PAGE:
- Calvin and Hobbes taught readers to appreciate the beauty of the natural world and not disrupt it for personal gain.
- The strip addressed timeless social issues, such as the destructive potential of nuclear waste, to highlight the importance of addressing current problems for the future.
- Calvin’s bond with Hobbes brought excitement and joy to his life, showing the importance of meaningful connections in making life less difficult.
Fans everywhere fell in love with the wit and charm found in Calvin and Hobbes. The musings of the precocious six-year-old and his anthropomorphic tiger friend would have readers laughing and thinking deeply over Calvin’s surprisingly thoughtful observations. But as humorous and insightful as Calvin and Hobbes was, every so often, the strip could be surprisingly emotional.
Though generally a comedic series, Calvin and Hobbes examined all facets of life and creator Bill Watterson never shied away from moments that absolutely tugged at readers’ heartstrings. But even in the strip’s more heavy points, some elements showed just how emotionally intelligent Calvin and Hobbes really was.
In this strip, Calvin catches a butterfly and shows it off to his buddy. Hobbes isn’t impressed and comments on humanity’s desire to capture and contain natural elements, leading Calvin to let the butterfly go. It’s a bit sad to see Hobbes ruin Calvin’s fun, but it shows that Calvin understands the beauty of the world around him and that it’s not his place to mess with it.
14 Nuclear Waste
Calvin and Hobbes often brought up timeless social issues. Here, an innocent game of make-believe turns into Calvin commenting on the destructive potential of nuclear waste, to the point it terrifies Hobbes. Though this game takes a phenomenally grim turn, it makes it abundantly clear that the problems of today will absolutely have consequences in the future if nothing is done about them.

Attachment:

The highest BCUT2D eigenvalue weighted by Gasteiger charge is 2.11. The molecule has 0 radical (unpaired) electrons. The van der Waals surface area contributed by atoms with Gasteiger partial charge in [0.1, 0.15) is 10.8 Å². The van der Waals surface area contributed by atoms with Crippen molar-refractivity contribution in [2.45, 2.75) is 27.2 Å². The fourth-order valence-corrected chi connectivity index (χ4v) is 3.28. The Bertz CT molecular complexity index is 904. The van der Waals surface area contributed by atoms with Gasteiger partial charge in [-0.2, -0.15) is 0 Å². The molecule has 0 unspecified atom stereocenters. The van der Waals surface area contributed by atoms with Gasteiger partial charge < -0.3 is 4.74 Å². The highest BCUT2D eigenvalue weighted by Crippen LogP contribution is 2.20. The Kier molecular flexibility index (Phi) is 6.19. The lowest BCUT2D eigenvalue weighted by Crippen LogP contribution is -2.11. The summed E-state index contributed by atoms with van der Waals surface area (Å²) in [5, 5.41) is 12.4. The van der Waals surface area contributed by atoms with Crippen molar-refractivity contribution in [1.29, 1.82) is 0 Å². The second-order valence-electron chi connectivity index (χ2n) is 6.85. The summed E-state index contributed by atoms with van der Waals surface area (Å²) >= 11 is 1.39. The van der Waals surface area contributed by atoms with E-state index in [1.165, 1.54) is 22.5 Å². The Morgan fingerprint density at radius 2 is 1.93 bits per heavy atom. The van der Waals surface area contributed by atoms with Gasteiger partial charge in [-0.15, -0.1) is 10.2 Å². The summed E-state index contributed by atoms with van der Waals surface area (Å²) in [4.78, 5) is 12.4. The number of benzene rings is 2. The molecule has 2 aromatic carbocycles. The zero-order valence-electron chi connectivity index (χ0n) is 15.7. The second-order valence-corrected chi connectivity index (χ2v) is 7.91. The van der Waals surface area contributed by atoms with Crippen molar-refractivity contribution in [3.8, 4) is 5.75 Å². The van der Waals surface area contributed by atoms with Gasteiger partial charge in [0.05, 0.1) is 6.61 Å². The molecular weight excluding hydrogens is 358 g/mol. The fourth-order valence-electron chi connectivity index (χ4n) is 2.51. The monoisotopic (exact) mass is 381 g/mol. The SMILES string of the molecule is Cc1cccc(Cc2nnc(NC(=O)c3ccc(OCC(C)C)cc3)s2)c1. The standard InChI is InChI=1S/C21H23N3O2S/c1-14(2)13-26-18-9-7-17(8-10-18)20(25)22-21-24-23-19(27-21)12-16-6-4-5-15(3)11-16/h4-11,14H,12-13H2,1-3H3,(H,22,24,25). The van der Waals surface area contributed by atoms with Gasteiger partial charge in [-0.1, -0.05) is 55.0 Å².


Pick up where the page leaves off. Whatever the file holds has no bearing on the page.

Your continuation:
13 Another Big Day
Many Calvin and Hobbes strips show the titular duo together. But this Sunday strip sees Calvin go through an entire day on his lonesome. He suffers through school, bullies, chores, and daily responsibilities, all without the assistance of his tiger pal. It really showcases why Calvin relies on Hobbes so much. Without him, Calvin is devoid of the excitement and joy that Hobbes brings to Calvin’s life.
12 “Refuse to Inherit the World”
Calvin is a bright kid, but that often leads to unfortunate realizations. Here, Calvin sees a leveled forest and laments at the waning natural environments. Most people don’t realize the fragility of nature in their youth. But Calvin recognizes the problem of deforestation and wonders what it means for his future. Though he feels cynical at the world he’s being handed, at least he understands the value of the natural world.
11 “I’m Sorry I Did It”
Calvin often came into conflict with his neighbor, Susie Derkins, but one collection of strips sees him take it too far. After calling her names, Calvin discovers he feels guilty for hurting Susie’s feelings. Calvin is pretty introspective for his age, and to see him own up to his mistakes and find the best way of repairing a friendship shows true character for someone usually ignorant of how others feel.
10 Speck of Dust
Calvin and Hobbes’ central characters are named after philosophers, so it makes sense one of the series’ most thought-provoking strips shows the immense nature of the universe. Calvin shouts to the heavens that he’s important but knows all too well that he’s actually just a small piece of a greater whole. At a tender age, he’s already accepted that his actions, though important to him, are utterly meaningless on the cosmic stage.
9 “A Pretty Mean Place”